Morning Coffee: Exactly!

fallFor me, the best part of waking up in the morning is that first cup of coffee. Coffee drinkers, you understand what I’m saying. Yes, I know, it’s great to just be alive, to realize God has given you another day on this earth. If I were struggling with a serious illness I would agree with you, but right now I’m really happy for that first cup of coffee. Nothing tastes the same; not even the second cup.

While perusing the internet for facts about coffee I came across an interesting article at goodhousekeeping.com by Amanda Hawkins: 26 Surprising Facts About Coffee. Here are a few you might not know.

Legend has it shepherds discovered coffee in Ethiopia circa 800 A.D. Goats appeared to “dance” after eating coffee berries. A local monk made a beverage from the coffee berries and found it kept him awake at night. There you are; the first cup of coffee.

Coffee is a fruit. The beans are the pits of a cherry-like berry grown on bushes. While more accurately a seed, it’s called a bean because of its resemblance to actual beans. And they were originally consumed as a food. Coffee berries were mixed with fat to create an energy-rich snack ball. (No, thank you.) It was also consumed as a wine made from the pulp of coffee berries. (Oh! My favorite end of the day beverage! Win! Win!)

The world’s most expensive coffee is another no thank you. If you’re squeamish you may want to skip this one. It comes from the feces of a Sumatran wild cat, the kopi luwak or civet cat. They eat the coffee cherries and then defecate the undigested coffee beans. If you’re interested, I see you can buy it on Amazon for roughly $12.00 an ounce. (I’ll stick to my pumpkin spice, hazelnut, etc. No civet cat feces flavored coffee for me.)

There have been five attempts to ban coffee. It was first banned in Mecca in 1511 because it was believed to stimulate radical thought. (I don’t know about “radical” thoughts, but it certainly helps me think.) Sixteenth century Italian clergymen believed it to be “satanic”; but Pope Clement VII loved coffee so much he lifted the ban and had it baptized in 1600. (Seriously!?) Ottoman leader Murad IV ascended to the throne in 1623 and created punishments for drinking coffee; including, beatings and being thrown into the sea. In 1746, the Swedish government made it illegal to even own coffee cups and dishes. Finally, in 1777, Frederick the Great of Prussia declared beer superior because he worried coffee was harming the country’s beer consumption. (I don’t know; I’m acquainted with plenty of people who drink their fair share of both.)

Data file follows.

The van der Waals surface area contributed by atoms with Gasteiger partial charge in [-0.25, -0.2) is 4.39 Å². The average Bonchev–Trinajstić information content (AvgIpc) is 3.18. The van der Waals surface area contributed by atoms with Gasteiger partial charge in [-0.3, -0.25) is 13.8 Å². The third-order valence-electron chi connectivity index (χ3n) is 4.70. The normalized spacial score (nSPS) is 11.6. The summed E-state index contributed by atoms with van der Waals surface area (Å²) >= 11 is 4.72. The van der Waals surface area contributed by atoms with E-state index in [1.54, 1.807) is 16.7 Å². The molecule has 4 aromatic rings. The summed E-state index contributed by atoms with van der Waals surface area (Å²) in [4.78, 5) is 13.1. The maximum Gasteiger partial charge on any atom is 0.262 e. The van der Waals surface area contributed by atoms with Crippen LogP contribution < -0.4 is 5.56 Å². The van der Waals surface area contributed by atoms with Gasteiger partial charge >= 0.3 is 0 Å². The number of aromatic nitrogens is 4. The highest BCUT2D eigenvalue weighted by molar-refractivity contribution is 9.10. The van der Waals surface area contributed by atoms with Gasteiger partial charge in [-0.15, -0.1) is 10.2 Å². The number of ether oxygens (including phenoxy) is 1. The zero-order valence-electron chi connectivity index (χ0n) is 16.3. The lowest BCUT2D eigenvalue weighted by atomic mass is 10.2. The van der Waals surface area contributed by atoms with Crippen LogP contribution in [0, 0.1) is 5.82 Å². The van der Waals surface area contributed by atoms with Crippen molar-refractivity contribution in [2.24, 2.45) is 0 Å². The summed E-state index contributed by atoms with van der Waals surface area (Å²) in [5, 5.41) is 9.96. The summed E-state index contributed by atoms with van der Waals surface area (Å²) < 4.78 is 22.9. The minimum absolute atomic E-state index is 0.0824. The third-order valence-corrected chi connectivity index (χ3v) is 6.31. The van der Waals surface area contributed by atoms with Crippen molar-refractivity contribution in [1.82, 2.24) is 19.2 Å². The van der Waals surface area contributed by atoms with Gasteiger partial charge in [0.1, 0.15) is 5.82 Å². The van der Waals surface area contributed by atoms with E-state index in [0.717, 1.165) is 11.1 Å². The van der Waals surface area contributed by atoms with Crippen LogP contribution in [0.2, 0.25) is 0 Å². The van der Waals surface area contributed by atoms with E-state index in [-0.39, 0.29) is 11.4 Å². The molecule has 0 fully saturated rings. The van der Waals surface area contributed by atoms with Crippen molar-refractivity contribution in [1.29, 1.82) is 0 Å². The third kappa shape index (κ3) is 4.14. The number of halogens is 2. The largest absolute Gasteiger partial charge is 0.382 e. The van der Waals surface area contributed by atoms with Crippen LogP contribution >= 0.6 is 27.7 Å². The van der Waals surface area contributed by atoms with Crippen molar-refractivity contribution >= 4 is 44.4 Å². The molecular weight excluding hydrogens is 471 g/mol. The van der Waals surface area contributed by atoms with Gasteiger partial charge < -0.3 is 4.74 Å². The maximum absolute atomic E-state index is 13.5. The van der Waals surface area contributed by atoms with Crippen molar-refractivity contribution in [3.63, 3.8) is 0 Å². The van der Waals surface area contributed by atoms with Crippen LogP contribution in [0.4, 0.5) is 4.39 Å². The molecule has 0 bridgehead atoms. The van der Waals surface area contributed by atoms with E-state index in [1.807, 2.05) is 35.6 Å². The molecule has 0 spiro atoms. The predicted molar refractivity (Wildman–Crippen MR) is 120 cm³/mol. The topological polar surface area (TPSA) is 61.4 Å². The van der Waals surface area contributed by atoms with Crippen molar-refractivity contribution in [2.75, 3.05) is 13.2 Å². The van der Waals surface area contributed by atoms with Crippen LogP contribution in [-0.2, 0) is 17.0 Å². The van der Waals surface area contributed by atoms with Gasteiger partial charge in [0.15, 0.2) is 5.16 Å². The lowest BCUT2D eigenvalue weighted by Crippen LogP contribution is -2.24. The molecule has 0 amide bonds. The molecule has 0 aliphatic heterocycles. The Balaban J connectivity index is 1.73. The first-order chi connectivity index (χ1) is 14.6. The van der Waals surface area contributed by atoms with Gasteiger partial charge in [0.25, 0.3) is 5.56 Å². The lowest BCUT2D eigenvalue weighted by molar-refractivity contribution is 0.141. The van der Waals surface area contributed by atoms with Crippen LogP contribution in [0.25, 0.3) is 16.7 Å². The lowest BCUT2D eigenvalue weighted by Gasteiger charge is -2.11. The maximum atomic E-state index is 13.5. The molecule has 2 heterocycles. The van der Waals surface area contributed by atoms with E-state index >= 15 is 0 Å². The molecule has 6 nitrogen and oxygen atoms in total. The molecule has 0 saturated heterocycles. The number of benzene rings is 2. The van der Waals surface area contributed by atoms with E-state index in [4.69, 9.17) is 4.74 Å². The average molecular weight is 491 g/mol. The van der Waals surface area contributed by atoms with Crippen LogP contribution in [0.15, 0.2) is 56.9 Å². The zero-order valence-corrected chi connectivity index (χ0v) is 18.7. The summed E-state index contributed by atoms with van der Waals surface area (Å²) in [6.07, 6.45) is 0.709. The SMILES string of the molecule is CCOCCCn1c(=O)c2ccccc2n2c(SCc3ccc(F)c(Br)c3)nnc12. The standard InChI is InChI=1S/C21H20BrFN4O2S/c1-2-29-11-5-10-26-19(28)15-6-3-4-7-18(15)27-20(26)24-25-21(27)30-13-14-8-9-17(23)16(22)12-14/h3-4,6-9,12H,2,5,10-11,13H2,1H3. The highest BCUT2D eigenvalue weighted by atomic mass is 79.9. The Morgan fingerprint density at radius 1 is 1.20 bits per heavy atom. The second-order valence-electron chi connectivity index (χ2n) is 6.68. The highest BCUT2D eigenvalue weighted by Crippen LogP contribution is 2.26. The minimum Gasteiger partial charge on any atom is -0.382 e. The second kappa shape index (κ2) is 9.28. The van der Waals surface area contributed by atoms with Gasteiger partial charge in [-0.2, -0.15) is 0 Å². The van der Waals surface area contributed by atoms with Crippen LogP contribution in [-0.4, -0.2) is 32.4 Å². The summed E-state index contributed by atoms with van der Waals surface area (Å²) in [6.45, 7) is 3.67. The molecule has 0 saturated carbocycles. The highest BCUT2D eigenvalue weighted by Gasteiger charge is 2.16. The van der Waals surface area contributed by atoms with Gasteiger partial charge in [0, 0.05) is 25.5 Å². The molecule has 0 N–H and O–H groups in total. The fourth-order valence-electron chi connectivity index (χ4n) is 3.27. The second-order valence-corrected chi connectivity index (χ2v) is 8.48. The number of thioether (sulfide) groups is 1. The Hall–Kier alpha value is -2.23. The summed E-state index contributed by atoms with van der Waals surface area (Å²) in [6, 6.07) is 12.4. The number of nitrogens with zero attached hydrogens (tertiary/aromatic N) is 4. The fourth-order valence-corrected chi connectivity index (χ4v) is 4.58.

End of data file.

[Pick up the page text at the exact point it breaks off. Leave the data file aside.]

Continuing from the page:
I like this one: coffee drinkers have a lower risk of Alzheimer’s. Studies show older patients with higher caffeine levels in their blood were more likely to avoid Alzheimer’s. It may also have positive effects on type 2 diabetes and Parkinson’s. And, it may protect against skin cancer in women.

Coffee stays warmer when you add cream; but when you add milk, it weakens the effects of caffeine.

Coffee was brought to New Amsterdam, present-day New York City, in the mid-1600s but didn’t become popular until after the Boston Tea Party in 1773. The Civil War and other conflicts also helped boost coffee’s popularity.

Dark roast coffees have less caffeine than lighter roasts because roasting actually burns off some of the caffeine. And for you people who swear by your decaf, decaf does not mean caffeine-free. Although I will grant you, there is far less caffeine. An 8oz cup of decaf has 2-12 mgs of caffeine, whereas, a regular cup as from 95 to 200 mgs.

One last interesting fact about coffee, as all us coffee drinkers already know, just smelling coffee can wake you up. Simply inhaling the aroma of coffee can alter some genes in the brain. When you actually drink that cup, the caffeine will reach your bloodstream within 10 minutes.

Here’s the link if you want to check out more interesting facts about coffee: http://www.goodhousekeeping.com/health/diet-nutrition/a30303/facts-about-coffee/

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